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# post incrementing and decrementing

If I have if clause: if (x++>100) && (y++<10) statement else Statement ..... ..... next line Supposed I initialize x=99 and y=9 then if clause result true and next statement nested to it (single line) Will be performed and else clause is neglected. But if I initialize x=100 and y=9 or x=99 and y=10, the if clause Will return false and the else clause is executed. At this point, please let me know if the if-clause is false, then what is the value of x and y respectedly after the flow goes out from the if clause. Will the compiler increment 1 to x and y respectedly? Thank you

19th Apr 2024, 2:31 AM
Oliver Pasaribu
5 Respostas
+ 4
Oliver Pasaribu understanding this code requires knowing two critical concepts. 1. Post-increment 2. Short-circuit logic evaluation Post-increment: Whether x=99 or x=100, the if condition will evaluate x++ as 99, or 100, respectively. Afterward it will increment x to 100, or 101, respectively. Note that the first conditional test will be false in either case. (99>100) š false (100>100) š false Short-circuit logic evaluation: The first test is false, and the next logical operator is a logical AND (&&). Since (false AND anything) is false, then after evaluating only the first clause there is enough information to determine that the final outcome will be false. Therefore execution skips the second test, and it moves on to the else clause. Consequently, y++ will not get executed. Whether y=9, or y=10, it will remain 9, or 10, respectively.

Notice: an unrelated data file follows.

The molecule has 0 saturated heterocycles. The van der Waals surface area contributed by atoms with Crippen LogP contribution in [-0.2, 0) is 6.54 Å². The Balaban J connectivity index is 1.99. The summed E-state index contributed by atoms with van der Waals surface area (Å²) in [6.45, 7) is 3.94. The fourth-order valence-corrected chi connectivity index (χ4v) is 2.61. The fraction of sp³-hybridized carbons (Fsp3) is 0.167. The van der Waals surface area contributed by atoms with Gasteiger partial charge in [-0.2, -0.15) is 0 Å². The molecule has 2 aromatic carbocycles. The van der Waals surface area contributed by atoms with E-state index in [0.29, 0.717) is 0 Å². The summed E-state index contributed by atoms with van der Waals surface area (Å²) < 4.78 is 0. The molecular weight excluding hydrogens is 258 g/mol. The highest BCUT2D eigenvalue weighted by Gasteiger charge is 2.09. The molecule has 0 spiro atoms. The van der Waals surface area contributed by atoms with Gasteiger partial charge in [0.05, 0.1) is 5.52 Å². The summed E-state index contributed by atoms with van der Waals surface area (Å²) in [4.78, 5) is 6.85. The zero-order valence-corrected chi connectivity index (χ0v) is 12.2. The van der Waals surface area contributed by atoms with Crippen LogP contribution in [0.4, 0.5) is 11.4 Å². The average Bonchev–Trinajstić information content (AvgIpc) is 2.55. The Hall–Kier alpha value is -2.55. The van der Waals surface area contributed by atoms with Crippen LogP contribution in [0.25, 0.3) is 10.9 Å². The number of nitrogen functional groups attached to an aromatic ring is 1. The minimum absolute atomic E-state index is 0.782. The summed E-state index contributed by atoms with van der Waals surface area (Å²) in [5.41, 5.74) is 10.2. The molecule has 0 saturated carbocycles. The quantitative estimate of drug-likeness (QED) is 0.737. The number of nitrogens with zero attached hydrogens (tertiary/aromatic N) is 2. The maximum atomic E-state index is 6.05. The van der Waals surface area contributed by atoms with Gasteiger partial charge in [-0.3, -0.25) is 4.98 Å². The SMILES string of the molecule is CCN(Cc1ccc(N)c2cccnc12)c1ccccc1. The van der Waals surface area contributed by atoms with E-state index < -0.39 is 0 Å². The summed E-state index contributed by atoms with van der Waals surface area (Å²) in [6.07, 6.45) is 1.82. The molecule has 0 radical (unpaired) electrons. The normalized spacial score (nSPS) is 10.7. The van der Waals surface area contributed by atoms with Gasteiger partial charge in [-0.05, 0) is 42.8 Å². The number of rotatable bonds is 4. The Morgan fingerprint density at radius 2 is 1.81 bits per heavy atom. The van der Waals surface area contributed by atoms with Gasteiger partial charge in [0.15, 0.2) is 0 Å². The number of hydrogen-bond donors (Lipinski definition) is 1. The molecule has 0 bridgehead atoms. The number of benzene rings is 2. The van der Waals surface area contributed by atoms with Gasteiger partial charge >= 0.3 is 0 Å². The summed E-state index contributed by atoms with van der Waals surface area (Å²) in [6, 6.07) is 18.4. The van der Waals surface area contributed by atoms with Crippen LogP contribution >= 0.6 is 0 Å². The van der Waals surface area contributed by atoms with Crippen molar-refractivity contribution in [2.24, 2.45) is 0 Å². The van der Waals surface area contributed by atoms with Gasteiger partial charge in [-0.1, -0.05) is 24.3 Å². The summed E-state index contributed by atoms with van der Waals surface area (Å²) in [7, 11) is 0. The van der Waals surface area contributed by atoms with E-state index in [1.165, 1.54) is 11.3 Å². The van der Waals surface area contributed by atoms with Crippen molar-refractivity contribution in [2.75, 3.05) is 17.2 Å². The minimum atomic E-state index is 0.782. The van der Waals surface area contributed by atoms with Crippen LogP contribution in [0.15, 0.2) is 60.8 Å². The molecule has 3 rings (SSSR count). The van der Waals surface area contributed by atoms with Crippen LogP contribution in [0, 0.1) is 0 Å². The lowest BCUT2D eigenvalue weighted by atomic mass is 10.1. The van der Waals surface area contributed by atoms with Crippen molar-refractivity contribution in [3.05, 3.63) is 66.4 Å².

19th Apr 2024, 2:49 PM
Brian
+ 3
It would be easier to read with spaces, so the post increment operator appears attached to its variable but not to anything else. if (x++ > 100) && (y++ < 10) Remember that post increment and post decrement don't do anything until after the variable is evaluated in the expression, so if you say x = 99, then x++ has the value 99.
19th Apr 2024, 8:55 AM
Rain
+ 3
if it's C++, you would need to enclose those in an outer (). if((x++ > 100) && (y++ <10)) and yes, post increment will use the un-incremented values in the comparison. But I feel that this is not a good way to write it because it makes the code harder to understand. Just use if((x > 100) && (y < 10)){ x++; y++; ... }else{ ... } so you make it clearer that x and y are incremented, which can be easy to miss in your original code.
19th Apr 2024, 9:33 AM
Bob_Li
+ 2
Bob_Li : very good. You make it clear to me. if ((x++>100) && (y<10)) {statements multiple} Is identic to: if (x>100 && y<10){ multiple statements; x +=1; y += 1;} else{ multiple statements} become easier. This if current x is >= 100 not fullfilled or current y is 10, then if statements inside if are not done. There Will be no increment by 1 to both x and y respectedly. Thank you friends. This is awesome.
19th Apr 2024, 10:20 AM
Oliver Pasaribu
+ 1
Brian Great observation on the short-circuiting behavior. It is one we often forget. Yes, putting the increment operation within the if statement is really a bad idea as it also introduces a hidden condition on whether the first comparison evaluates to true or false. Then depening on whether the boolean operator is && or ||, the second comparison-increment combination may or may not be executed. So the code becomes harder to read and reason about and is a potential source of hidden bugs.
19th Apr 2024, 10:08 PM
Bob_Li
Quente hoje
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